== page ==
- Edward Norton as Eisenheim
- Paul Giamatti as Chief Inspector Uhl
- Jessica Biel as Duchess Sophie Von Teschen
- Rufus Sewell as Crown Prince Leopold
An intriguing blend of mystery, romance and hints of fantasy, The Illusionist like its protagonist casts a spell on you from beginning to end. Handsomely directed and visually arresting, it burns itself into the memory with its sleight of hand events and effective performances.
In turn of the century Vienna, the magician Eisenheim thrills audiences with his performances that seem to defy the odds and point at possible supernatural talents. As a child, Eisenheim came from a poor family and he became interested in magic tricks and similar things. He also fell in love with Sophie, a young duchess from a prominent family. Their relationship was forbidden when discovered because of the difference in social standing. As a result, a teenage Eisenheim traveled the world, honing his craft with the art of magic. Now back in Vienna, he is the centre of attention for his audience. During one specific performance, the Crown Prince Leopold attends with a now grown up Sophie, who he is engaged to. During the performance, Eisenheim requires a volunteer and finds one in Sophie. Both recognize each other immediately and remember how their love was thwarted. An obvious candle still burns between them after meeting again. But the Crown Prince is not one to be competed with, as he exercises strict and sadistic control over the people around him, mainly Sophie who sees more as a possession than as a lover. Eisenheim also gives a private performance for the Crown Prince in which he humiliates him. Angered by what he sees as an attack on his authority, the Prince tasks his Chief Inspector Uhl to investigate Eisenheim and prove he is nothing but a money-making fraud. But Uhl, while loyal to the Prince and his job, begins to respect Eisenheim and his act, becoming very curious about how he does it. As Eisenheim and independently minded Sophie secretly start their relationship again due to the thwarted passion that separated them, a battle of wills ensues between the magician and the prince, leading to shocking consequences. But in this game of trickery and love, all is not as it seems.
From the opening frames of mist and golden curtains, you just know that The Illusionist is going to draw you in. And so it does with its plot and execution. Writer and director Neil Burger conjures up a mysterious atmosphere of stifled emotions and repressed romance eventually breaking through with aplomb. Burger successfully keeps the audience on their toes regarding the mystery over Eisenheim and his talents. Is he really channeling something not of this world or not? That is where the effectiveness of this movie lies, in the intriguing mystery surrounding the eponymous magician. A huge highlight of The Illusionist has to be the sumptuous cinematography. It cloaks the movie in hues of burnt gold and shadows, enhancing the magical aura that Eisenheim brings and also the lavish but restricted lives of those in power. You couldn’t have asked for better cinematography for a film like this, it is that awe-inspiring to view as you feel like you’ve stepped back in time to turn of the century Vienna. A swirling score from Philip Glass gives romance to The Illusionist, while effectively giving us many pieces that enhance the overall mystery that hangs over Eisenheim.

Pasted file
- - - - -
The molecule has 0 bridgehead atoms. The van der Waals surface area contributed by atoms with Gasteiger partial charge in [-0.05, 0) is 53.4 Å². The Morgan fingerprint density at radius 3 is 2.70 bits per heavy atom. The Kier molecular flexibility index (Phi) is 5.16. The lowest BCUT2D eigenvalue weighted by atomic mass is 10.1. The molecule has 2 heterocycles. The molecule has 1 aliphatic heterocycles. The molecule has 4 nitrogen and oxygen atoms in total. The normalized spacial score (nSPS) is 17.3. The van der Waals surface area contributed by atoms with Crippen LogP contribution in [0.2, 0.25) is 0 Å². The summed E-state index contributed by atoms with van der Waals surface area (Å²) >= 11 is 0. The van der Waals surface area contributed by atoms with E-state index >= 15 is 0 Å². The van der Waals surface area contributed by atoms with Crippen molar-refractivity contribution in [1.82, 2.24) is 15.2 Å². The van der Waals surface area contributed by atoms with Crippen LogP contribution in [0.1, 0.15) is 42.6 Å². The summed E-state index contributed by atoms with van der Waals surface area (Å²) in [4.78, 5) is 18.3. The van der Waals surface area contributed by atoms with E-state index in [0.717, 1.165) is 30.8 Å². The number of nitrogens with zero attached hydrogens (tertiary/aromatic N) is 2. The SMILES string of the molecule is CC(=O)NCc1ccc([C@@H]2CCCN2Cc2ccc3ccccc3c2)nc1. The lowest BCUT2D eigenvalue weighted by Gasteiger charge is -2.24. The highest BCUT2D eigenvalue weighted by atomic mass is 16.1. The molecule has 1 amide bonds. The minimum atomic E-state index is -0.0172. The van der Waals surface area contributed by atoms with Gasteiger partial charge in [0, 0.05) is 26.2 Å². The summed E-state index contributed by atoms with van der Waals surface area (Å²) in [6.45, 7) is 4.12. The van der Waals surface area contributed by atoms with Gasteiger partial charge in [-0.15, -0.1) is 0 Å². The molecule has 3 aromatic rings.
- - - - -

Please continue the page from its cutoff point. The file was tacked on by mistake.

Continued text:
In terms of acting, The Illusionist succeeds thanks to a talented cast giving their all to their roles. Heading the proceedings is the ever intense Edward Norton portraying the elusive Eisenheim. Filled with intelligence, passion and glints of mystery, Edward Norton has fun with the part that doesn’t reveal too much but just enough to keep us curious over whether Eisenheim is supernaturally talented or merely just a clever conjurer fooling his audience. The always reliable Paul Giamatti contributes nervous energy and a sense of conflicted loyalty as his character feels obliged to do the Prince’s bidding but is very curious about Eisenheim as well. Giamatti successfully blends those two components to make a great performance. I’ve spoken in the past about how Jessica Biel for a while didn’t do much for me as an actress. I always found she was in loads of action movies and not given enough to do. It’s then I realized that it wasn’t Biel I had the problem with, it was the films she was lumbered with. When given the right material she really flourishes and that’s exactly what she does in this movie. Luscious, composed and filled with an imprisoned desire, Biel makes quite an impression as Sophie; the object of affection who still carries a deep love for her childhood friend. Rounding out the impressive quartet of performers is Rufus Sewell as the sadistic and cruel Prince. Sewell emits this immediately slimy quality that makes the audience feel revulsion towards and he does it well.
Passionate and laced with enigmas, The Illusionist is well-crafted film making that gains power from striking visuals and stellar work from the cast.